and the amount of time you and even i put into this is a waste of time, but i am a fizzy lifting drinker with too much time on my hand that i beg to waste day after day, you seem to be busy.


My goodness. The damage had been done? This is silly. It had nothing to do with Black Saint rising and falling by the Godly hand of Scaruff the Magic Dragon. This is ridiculous...

You are simply lost in a manufactured, false assumption and that's all there is to it man.

Your "argument" doesn't exist. You made it up based on a coincidence.

Albums rise and fall all the time on my list. Black Saint has and always will be either just behind or just ahead of A Love Supreme. The two are separated by literally 9 one thousandths of a point when it's worked out mathematically on my ratings system. It could change again in the next 5 minutes...

I don't think you're just trying to copy Scaruffi, but don't you think you're downplaying the impact he has had on your opinions? To me, the fact that your lists are so similar speaks to how much his critical philosophy and artistic aesthetic has influenced yours. It's not just you; I feel like all Scaruffists (some more than others) have bought into his beliefs as to what makes an album good, which is certainly not the same across all critics. I certainly think that if I listened to Rock Bottom fifty thousand times, I still wouldn't like it as much as you or Scaruffi.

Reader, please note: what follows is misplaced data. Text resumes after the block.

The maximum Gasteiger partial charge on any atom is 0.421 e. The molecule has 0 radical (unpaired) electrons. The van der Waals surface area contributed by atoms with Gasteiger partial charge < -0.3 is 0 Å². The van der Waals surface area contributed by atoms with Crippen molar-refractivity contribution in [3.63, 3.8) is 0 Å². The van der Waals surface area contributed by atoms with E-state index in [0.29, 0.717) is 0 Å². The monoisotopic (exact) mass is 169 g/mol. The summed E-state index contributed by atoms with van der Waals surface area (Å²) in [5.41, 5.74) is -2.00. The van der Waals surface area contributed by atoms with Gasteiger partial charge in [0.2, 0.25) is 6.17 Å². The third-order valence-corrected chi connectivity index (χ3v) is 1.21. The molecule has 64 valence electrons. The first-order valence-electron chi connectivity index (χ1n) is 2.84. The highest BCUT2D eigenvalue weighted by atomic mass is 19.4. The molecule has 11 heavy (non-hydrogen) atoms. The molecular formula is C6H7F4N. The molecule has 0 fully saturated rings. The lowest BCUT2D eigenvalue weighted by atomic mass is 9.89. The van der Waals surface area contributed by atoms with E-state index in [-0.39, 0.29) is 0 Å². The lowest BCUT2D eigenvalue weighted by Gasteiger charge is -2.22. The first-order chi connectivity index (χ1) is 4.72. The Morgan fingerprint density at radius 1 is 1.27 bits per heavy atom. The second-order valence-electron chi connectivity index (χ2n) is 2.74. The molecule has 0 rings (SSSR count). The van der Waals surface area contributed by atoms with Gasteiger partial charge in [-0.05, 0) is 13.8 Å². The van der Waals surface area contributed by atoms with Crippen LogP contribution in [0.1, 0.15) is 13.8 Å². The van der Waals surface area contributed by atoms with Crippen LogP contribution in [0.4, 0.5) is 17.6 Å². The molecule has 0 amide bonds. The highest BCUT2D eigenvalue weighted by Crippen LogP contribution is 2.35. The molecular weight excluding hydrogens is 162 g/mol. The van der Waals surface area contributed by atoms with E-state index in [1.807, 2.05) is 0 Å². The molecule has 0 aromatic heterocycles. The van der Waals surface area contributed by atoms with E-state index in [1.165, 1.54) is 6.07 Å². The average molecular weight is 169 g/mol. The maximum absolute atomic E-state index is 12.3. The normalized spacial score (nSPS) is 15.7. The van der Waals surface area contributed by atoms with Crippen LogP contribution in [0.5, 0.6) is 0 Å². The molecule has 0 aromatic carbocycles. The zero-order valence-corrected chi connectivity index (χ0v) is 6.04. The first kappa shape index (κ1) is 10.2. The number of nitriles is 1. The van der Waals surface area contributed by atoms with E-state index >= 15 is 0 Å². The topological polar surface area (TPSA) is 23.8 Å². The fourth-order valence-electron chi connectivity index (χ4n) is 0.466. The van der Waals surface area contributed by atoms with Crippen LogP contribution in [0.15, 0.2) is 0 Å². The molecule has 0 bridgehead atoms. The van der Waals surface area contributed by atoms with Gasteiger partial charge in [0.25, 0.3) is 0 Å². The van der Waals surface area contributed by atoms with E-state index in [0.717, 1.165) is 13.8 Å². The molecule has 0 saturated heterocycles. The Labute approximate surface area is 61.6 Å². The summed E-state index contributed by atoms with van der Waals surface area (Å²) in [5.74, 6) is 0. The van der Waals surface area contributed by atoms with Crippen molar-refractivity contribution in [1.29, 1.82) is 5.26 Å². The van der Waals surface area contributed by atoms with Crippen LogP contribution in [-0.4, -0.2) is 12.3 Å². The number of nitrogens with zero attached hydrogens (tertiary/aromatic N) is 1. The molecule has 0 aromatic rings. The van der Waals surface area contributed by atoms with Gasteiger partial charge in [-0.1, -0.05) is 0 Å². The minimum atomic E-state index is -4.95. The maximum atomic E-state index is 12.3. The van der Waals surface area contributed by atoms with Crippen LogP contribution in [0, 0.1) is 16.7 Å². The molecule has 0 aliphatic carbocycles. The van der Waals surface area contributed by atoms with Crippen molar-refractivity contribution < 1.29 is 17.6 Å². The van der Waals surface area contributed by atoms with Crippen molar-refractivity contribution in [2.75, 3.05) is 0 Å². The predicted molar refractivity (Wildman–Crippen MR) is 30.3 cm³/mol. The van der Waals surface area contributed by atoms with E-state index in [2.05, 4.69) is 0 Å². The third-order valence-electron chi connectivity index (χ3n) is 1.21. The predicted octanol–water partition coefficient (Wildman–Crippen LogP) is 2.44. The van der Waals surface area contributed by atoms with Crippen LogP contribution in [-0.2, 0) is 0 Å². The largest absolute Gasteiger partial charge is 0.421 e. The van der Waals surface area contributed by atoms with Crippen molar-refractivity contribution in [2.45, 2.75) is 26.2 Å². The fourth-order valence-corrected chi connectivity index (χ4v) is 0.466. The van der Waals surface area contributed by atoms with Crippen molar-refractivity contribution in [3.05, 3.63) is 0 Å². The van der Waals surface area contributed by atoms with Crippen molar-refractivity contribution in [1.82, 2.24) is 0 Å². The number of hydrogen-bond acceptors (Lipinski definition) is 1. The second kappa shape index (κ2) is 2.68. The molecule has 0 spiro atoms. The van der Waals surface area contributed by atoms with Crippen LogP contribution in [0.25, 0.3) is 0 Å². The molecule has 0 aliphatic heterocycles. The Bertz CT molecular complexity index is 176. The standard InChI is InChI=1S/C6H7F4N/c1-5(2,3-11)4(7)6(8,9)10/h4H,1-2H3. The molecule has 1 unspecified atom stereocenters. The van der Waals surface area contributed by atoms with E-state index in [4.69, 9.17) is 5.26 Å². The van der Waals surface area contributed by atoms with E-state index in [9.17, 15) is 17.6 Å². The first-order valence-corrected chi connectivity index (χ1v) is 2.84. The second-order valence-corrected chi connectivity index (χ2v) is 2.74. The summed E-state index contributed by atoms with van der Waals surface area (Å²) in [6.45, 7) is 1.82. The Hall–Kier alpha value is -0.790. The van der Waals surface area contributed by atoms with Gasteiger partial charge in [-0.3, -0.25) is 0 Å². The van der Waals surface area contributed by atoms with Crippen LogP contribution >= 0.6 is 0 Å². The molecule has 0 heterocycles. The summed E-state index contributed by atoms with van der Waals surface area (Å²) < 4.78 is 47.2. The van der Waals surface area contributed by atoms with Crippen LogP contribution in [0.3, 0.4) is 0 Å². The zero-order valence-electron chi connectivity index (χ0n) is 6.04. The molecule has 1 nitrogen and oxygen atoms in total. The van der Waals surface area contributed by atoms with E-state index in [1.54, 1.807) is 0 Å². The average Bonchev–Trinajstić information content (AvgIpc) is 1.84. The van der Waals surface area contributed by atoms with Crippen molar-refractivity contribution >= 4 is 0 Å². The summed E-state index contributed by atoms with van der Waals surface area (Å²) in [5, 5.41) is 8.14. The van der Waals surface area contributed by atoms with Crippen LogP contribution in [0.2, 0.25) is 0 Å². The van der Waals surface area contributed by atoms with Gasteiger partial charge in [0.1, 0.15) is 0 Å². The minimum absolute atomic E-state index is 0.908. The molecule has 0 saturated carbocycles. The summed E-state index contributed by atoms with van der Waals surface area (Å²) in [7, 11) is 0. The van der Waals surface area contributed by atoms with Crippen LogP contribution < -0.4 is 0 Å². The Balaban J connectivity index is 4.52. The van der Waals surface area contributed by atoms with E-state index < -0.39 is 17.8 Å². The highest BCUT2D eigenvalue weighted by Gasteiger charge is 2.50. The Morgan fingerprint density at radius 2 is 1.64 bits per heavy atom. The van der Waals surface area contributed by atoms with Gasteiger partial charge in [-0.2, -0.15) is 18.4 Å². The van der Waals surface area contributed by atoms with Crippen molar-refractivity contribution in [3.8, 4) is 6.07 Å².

By the way, I'm not saying I think there's anything wrong with having one's critical aesthetics influenced by another critic either. I could certainly name some critics whose opinions on art have influenced me, and I often find that my reviews of individual works can be similar to the reviews of the critics who have influenced me, because we have similar ideals. Your list is very similar to Scaruffi's, which some may interpret as just copying, but it could also mean that you just completely embrace the way he thinks about art and have arrived at the same conclusions based on that.